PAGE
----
Gandhiji never substituted ‘Indian civilisation' by ‘Hindu civilisation'
Culture is universal; civilisation is not. Measured in terms of the presence of phonetic symbols, technical and material progress, and sophisticated philosophical systems and lifestyles, ‘civilisation' is often defined as ‘high culture', which emerged in some parts of the world, whilst the others were benefited by its diffusion. The creators of civilisation have proudly spoken about their inventions, often ethnocentrically.
In this slim book, Bhattacharya, an eminent historian from the Jawaharlal Nehru University, critically analyses what the Indian nationalist thinkers have said about their civilisation, something the British either conveniently ignored or criticised caustically, heaping vitriol on the native customs and practices. For instance, an English historian, James Mill, compared the Hindus with the “savages of America”; the Indian architectural and sculptural creations were termed “arts of the barbarian”; and India was, in these writings, a “half-civilised nation”.
The colonial scholars also considered the Indian way of life abominable and believed that it needed to be metamorphosed and given a western orientation. This perception was behind the “civilising mission” the British had embarked upon — it involved opening of hospitals, schools, and colleges, and banning shifting cultivation.
For almost a century, the British continued with their own line of Indian history, writing whatever they deemed ‘proper', and all this was for European readership. The natives were a muted lot, because they either did not understand it or thought it unnecessary and futile to counter British prejudices, which in any case were unlikely to change.
From the beginning of the 20th century, which saw the level of literacy in English increase and the public awareness of the colonial assumptions spread widely, they “began to talk back” — hence the title of the book under review.
Although there were substantial differences among nationalist scholars, they were agreed that the pre-colonial era was neither “dark” nor “bereft of glory”, as made out by colonial historians. In their analyses, they compared the pre-British formations in their land to Europe of that time. Running concomitantly was the theme of Indian unity. Alongside the ‘nationhood' discourse, there developed a “parallel discourse on civilisation”, which in turn strengthened Indian thinking on nationhood.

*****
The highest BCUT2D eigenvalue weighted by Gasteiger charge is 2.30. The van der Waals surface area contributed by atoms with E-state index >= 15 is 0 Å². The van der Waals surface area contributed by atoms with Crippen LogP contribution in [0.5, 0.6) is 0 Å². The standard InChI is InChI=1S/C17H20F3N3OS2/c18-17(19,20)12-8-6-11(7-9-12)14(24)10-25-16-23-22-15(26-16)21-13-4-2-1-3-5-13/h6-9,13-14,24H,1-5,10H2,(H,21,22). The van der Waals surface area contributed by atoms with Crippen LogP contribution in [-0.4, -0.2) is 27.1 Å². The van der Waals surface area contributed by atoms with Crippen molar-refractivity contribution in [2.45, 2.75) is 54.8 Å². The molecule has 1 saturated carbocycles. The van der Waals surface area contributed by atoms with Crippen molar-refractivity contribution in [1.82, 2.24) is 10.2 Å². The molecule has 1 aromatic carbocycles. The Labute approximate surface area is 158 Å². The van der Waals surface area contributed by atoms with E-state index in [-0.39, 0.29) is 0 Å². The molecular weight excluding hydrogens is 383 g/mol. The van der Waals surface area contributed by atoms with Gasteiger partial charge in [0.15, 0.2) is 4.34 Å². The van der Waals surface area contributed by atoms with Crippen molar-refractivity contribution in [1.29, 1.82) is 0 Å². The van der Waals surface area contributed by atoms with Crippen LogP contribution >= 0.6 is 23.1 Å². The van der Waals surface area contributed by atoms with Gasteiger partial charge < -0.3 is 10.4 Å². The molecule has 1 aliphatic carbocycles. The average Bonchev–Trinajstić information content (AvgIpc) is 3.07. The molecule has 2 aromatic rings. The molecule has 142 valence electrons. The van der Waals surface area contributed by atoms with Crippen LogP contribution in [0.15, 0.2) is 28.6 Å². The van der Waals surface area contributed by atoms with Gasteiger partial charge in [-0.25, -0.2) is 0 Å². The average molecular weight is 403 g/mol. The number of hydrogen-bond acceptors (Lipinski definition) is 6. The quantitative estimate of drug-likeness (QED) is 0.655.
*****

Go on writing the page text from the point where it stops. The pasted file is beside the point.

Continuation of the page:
However, ‘civilisational discourse' did not get the same measure of attention as ‘nationhood' did. One reason is that the writers on Indian civilisation were not professional historians but nationalist leaders in public life. Their objective was to establish, through historical data, that India's civilisation had no equal and to repudiate its disparagement by alien scholars. In their narrations, sometimes, the ‘Indian civilisation' became ‘Hindu civilisation', with the word ‘Hindu' seen as providing the unifying element. But, largely, it remained a secular construct.
The idea of civilisation figured in its embryonic form in the nationalist writings of R.G. Bhandarkar and Bankimchandra Chatterjee. It evolved in Mahatma Gandhi's Hind Swaraj (1909) and Rabindranath Tagore's essays (published from 1902 to 1907), and reached the pinnacle in Jawaharlal Nehru's The Discovery of India (1946). There were many others who wrote on Indian civilisation and unity, either influenced by the works of these stalwarts or impelled by their own thinking. Each had his or her own line of argument but all of them shared what Battacharya calls the ‘storyline'.
Gandhiji's Hind Swaraj marked the beginning of a “truly nationalist discourse” of civilisation, which in fact “subordinated the political agenda to the civilisational agenda.” He furthered the idea of the assimilative nature of Indian civilisation, thereby suggesting that the objective of the freedom movement need not be to expel the British from India; for they could get assimilated as the thousands of other migrants to this land had been. The main issue was the vast difference between the European and the ancient Indian civilisation. Gandhiji recognised that India was a land of diversity and so he never substituted ‘Indian civilisation' by ‘Hindu culture' or ‘Hindu civilisation'.
Later, the nationalist perspective came to be based on Tagore's view that Indian civilisation was ‘syncretic' in nature. It was able to create unity amidst diversity, without obliterating the uniqueness of the elements that composed it. In direct opposition to this was the aggressiveness of the western civilisation, which tried to forcibly homogenise different cultures — a feature Tagore vehemently opposed. This, however, did not mean that the West was intellectually nascent. Its technological sophistication played a regenerative role in many traditional civilisations. Nehru's position represented a fine blend of Gandhiji's and Tagore's.
Bhattacharya does not stop with a critical analysis of the writings of the nationalists. In the concluding chapter, he moves on to the contemporary international discussion on civilisation, and its link with the nationalist discourse.